I’ve started a little irregular series called Prime Minister Ratings – assessing British prime ministers by a very general rating system and showcasing one board game in which the prime minister in question or the problems they faced feature. Our first contestant was Robert Walpole, the very first prime minister. Today, we move on to a 20th century heavyweight: Winston Churchill, the man who led Britain through World War II… and was elected prime minister for a second time six years after the war. Our accompanying board game is Churchill (Mark Herman, GMT Games).
Before we dive into Churchill’s life and the assessment of his policies, here’s…
The Rating System
Some caveats ahead: The prime ministers will be rated by the knowledge of their time. If they or their contemporaries could not have known about the effects of something, I will not use my hindsight to mark it as a mistake of theirs. The assessment is focused on their conduct as prime minister, but includes their life after holding the office (in which they will still be regarded in the public eye as (ex-)PMs). And lastly, in the following, “Britain” serves as a shorthand for either Great Britain or United Kingdom of Great Britain and (Northern) Ireland as applicable, “British” for the inhabitants of such.
Now, to the system itself: There are three policy field categories (foreign, domestic, and economic policy) and three more general ones (vision, pragmatism, integrity). A prime minister can earn from one to five stars in each category (for a total sum of up to 30). In detail, the prime minister is assessed as follows:
Foreign policy: Did the prime minister increase British influence in the world and the security of the British at home? Did the prime minister wield British power responsibly and with positive results for the regions affected (the latter counting for a greater deal in times of British power being great)?
Domestic policy: Did the prime minister increase the liberty of the British to express themselves and to participate in the political process? Did the prime minister promote domestic security and shape the framework for fair justice dealing with offenses?
Economic policy: Did the prime minister facilitate the prosperity and economic security of the British (including in the mid- and long-term)? Was the prime minister’s economic policy based on mutual benefit of those involved or did it unduly burden one side?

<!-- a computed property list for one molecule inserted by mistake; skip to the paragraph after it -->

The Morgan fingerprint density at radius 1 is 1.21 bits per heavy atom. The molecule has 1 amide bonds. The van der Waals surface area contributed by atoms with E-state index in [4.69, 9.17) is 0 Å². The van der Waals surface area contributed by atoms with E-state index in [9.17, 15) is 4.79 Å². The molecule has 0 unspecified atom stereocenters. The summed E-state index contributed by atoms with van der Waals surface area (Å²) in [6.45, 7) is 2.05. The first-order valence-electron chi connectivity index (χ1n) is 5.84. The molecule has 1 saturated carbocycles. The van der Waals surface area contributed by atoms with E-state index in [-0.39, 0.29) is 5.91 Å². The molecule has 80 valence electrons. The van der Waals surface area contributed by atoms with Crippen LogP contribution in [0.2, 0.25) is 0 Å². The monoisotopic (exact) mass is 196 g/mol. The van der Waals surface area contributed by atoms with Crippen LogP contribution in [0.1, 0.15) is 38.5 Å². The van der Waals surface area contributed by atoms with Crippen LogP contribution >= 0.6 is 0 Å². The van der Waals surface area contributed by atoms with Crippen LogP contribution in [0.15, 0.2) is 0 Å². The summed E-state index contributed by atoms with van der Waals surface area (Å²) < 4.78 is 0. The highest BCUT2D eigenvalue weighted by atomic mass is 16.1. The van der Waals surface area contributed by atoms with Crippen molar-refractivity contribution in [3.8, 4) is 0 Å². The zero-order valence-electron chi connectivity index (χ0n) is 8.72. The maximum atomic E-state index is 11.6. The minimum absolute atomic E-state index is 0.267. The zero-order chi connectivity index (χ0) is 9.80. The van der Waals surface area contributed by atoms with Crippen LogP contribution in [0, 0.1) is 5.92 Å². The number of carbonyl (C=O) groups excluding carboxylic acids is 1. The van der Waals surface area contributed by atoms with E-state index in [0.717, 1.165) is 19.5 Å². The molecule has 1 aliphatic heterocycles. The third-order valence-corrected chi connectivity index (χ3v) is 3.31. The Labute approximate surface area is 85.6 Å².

Vision: Did the prime minister have an idea of what Britain and the world (the latter counting for more in times of British influence being great) should look like beyond the immediate future? Did the prime minister’s policies steer Britain (and, if applicable, the world) in this direction?
Pragmatism: Did the prime minister succeed in seeing their policy through from inception to completion? How well did the prime minister manage the support from Parliament, the Civil Service, the media, society (the latter two counting for more in more recent years)?
Integrity: Did the prime minister understand the office as a means to benefit themselves, special interest groups, the entire country, or another community? Did the prime minister respect the boundaries of the office?
Winston Churchill (1874—1965) came from the English high aristocracy, but inherited a knack for populism from his father, a Tory politician. After formative years as an officer and war correspondent, Churchill turned himself to politics, being elected into Parliament in 1900 (as a Conservative) and joining the government (as a Liberal) in 1905. He held various government posts and was First Lord of the Admiralty when World War I broke out. Churchill resigned over the disastrous Gallipoli landings, but re-joined the government in 1917. While being regarded as a major political talent, Churchill seemed too fickle and unreliable for the highest of offices – for example due to his second change of party (back to the Conservatives) in 1924, after which he served as Chancellor of the Exchequer. Once out of office (in 1929), Churchill searched for new causes – and took up first opposition to Indian self-government and, from 1933, opposition to Nazi expansionism. Neither was a popular stance in the Conservative Party or the country as a whole. Churchill had much time for his second calling after politics – writing.